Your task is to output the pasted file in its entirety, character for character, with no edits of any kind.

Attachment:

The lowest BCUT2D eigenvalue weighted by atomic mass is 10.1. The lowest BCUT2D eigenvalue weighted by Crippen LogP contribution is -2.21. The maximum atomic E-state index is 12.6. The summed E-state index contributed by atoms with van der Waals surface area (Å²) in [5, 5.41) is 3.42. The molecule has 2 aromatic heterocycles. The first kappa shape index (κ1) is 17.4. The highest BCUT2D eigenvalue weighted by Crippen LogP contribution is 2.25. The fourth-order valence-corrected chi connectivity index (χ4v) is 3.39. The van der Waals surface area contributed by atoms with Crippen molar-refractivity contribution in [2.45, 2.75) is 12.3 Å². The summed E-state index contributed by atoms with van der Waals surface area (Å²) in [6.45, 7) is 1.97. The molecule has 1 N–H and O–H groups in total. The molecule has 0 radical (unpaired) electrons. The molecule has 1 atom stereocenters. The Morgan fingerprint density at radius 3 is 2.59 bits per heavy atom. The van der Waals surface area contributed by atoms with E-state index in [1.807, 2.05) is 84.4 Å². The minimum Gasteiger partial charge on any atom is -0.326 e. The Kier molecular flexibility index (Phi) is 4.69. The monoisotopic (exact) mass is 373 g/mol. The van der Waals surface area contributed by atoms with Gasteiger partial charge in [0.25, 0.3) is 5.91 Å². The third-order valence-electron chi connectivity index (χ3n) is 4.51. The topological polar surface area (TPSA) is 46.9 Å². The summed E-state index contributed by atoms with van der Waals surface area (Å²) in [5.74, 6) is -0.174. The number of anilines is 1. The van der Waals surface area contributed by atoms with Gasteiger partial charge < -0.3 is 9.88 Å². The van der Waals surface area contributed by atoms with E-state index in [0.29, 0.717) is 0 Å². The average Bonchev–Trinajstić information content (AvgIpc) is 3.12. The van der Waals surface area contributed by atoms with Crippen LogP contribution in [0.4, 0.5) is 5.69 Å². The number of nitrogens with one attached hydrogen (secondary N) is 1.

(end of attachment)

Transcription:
The lowest BCUT2D eigenvalue weighted by atomic mass is 10.1. The lowest BCUT2D eigenvalue weighted by Crippen LogP contribution is -2.21. The maximum atomic E-state index is 12.6. The summed E-state index contributed by atoms with van der Waals surface area (Å²) in [5, 5.41) is 3.42. The molecule has 2 aromatic heterocycles. The first kappa shape index (κ1) is 17.4. The highest BCUT2D eigenvalue weighted by Crippen LogP contribution is 2.25. The fourth-order valence-corrected chi connectivity index (χ4v) is 3.39. The van der Waals surface area contributed by atoms with Crippen molar-refractivity contribution in [2.45, 2.75) is 12.3 Å². The summed E-state index contributed by atoms with van der Waals surface area (Å²) in [6.45, 7) is 1.97. The molecule has 1 N–H and O–H groups in total. The molecule has 0 radical (unpaired) electrons. The molecule has 1 atom stereocenters. The Morgan fingerprint density at radius 3 is 2.59 bits per heavy atom. The van der Waals surface area contributed by atoms with E-state index in [1.807, 2.05) is 84.4 Å². The minimum Gasteiger partial charge on any atom is -0.326 e. The Kier molecular flexibility index (Phi) is 4.69. The monoisotopic (exact) mass is 373 g/mol. The van der Waals surface area contributed by atoms with Gasteiger partial charge in [0.25, 0.3) is 5.91 Å². The third-order valence-electron chi connectivity index (χ3n) is 4.51. The topological polar surface area (TPSA) is 46.9 Å². The summed E-state index contributed by atoms with van der Waals surface area (Å²) in [5.74, 6) is -0.174. The number of anilines is 1. The van der Waals surface area contributed by atoms with Gasteiger partial charge < -0.3 is 9.88 Å². The van der Waals surface area contributed by atoms with E-state index in [0.29, 0.717) is 0 Å². The average Bonchev–Trinajstić information content (AvgIpc) is 3.12. The van der Waals surface area contributed by atoms with Crippen LogP contribution in [0.4, 0.5) is 5.69 Å². The number of nitrogens with one attached hydrogen (secondary N) is 1.